only account for irregularities on the terminator, but they account also for irregularity in the plus or minus character of these irregularities. Clouds, therefore, are capable of explaining the case before us, although mountains are not.
From what we have just shown let us mark now just what clouds are here required to account for what we see. The clouds that cause depressions are those within the terminator,—those, that is, that form before sunset or after sunrise; while those that cause projections are those that gather after sunset or before sunrise. As the observed projections in this case exceed the depressions in number, we infer, then, that there are more clouds after nightfall than before it, and similarly more before daybreak than after it; next, as the average depression is greater than the average projection, we likewise infer that the day clouds lie at a higher altitude. Now, this is precisely what we should expect would be the case, just as it is the case on the Earth.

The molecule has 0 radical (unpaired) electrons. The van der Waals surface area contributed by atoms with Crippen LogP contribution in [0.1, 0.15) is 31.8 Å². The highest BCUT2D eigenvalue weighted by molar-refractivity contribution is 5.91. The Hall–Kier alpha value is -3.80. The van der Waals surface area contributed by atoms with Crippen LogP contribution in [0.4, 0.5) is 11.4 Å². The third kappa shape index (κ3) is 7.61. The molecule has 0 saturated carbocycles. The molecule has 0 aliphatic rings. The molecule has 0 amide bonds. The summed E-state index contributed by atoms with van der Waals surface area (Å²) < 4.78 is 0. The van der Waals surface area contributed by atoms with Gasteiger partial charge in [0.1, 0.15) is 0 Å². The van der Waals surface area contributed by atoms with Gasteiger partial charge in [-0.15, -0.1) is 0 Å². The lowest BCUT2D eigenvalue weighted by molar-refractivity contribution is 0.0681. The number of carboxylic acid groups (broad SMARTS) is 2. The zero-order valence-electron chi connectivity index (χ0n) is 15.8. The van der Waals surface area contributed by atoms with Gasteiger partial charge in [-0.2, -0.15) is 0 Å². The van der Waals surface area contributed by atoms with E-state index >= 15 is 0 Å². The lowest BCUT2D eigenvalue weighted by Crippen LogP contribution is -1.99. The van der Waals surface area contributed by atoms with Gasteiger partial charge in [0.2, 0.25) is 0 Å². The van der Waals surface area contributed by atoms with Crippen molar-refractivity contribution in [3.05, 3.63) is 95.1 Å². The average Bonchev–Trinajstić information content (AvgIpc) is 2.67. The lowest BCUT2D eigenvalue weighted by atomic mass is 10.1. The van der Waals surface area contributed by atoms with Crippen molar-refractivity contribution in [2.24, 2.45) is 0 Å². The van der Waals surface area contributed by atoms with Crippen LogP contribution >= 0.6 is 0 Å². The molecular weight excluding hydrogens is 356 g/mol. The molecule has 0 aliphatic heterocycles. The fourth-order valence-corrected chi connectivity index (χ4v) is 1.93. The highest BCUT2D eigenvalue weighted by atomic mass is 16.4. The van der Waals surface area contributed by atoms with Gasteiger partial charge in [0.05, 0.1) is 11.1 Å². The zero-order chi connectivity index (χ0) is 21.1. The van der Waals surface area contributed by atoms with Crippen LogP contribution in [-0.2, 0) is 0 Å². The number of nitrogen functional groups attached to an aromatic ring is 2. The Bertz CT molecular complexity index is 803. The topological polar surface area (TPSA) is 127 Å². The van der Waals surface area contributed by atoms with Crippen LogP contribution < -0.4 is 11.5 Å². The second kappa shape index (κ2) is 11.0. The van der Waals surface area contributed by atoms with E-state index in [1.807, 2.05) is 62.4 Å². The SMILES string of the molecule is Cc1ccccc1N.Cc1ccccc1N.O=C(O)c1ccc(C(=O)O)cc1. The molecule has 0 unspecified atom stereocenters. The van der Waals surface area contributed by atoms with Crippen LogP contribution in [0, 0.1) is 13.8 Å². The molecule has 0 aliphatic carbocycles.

Of the other class of irregularities, the long and low, there were observed 196 projections and 346 depressions. The projections averaged 0”.136 in height; the depressions, 0”.125 in depth. Here, then, we have an opposite state of things from that with which we were confronted in the short and sharp class. Here, as compared with the projections, instead of relatively few